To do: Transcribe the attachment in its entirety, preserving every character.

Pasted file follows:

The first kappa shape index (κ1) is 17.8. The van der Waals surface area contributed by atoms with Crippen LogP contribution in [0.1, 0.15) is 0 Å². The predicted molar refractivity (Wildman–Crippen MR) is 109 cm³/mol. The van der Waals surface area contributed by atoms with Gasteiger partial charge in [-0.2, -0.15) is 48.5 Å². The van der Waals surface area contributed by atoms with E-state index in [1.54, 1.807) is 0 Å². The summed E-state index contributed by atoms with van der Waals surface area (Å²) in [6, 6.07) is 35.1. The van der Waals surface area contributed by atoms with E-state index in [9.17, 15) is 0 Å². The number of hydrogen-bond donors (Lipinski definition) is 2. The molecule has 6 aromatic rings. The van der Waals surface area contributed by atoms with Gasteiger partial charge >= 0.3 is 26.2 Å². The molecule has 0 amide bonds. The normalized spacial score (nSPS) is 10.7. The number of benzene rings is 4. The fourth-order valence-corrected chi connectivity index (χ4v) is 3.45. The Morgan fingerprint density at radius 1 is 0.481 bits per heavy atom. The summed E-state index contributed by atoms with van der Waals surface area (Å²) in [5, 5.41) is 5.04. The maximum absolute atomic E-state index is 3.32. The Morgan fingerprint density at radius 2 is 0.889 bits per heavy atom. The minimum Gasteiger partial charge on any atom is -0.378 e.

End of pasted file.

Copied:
The first kappa shape index (κ1) is 17.8. The van der Waals surface area contributed by atoms with Crippen LogP contribution in [0.1, 0.15) is 0 Å². The predicted molar refractivity (Wildman–Crippen MR) is 109 cm³/mol. The van der Waals surface area contributed by atoms with Gasteiger partial charge in [-0.2, -0.15) is 48.5 Å². The van der Waals surface area contributed by atoms with E-state index in [1.54, 1.807) is 0 Å². The summed E-state index contributed by atoms with van der Waals surface area (Å²) in [6, 6.07) is 35.1. The van der Waals surface area contributed by atoms with E-state index in [9.17, 15) is 0 Å². The number of hydrogen-bond donors (Lipinski definition) is 2. The molecule has 6 aromatic rings. The van der Waals surface area contributed by atoms with Gasteiger partial charge >= 0.3 is 26.2 Å². The molecule has 0 amide bonds. The normalized spacial score (nSPS) is 10.7. The number of benzene rings is 4. The fourth-order valence-corrected chi connectivity index (χ4v) is 3.45. The Morgan fingerprint density at radius 1 is 0.481 bits per heavy atom. The summed E-state index contributed by atoms with van der Waals surface area (Å²) in [5, 5.41) is 5.04. The maximum absolute atomic E-state index is 3.32. The Morgan fingerprint density at radius 2 is 0.889 bits per heavy atom. The minimum Gasteiger partial charge on any atom is -0.378 e.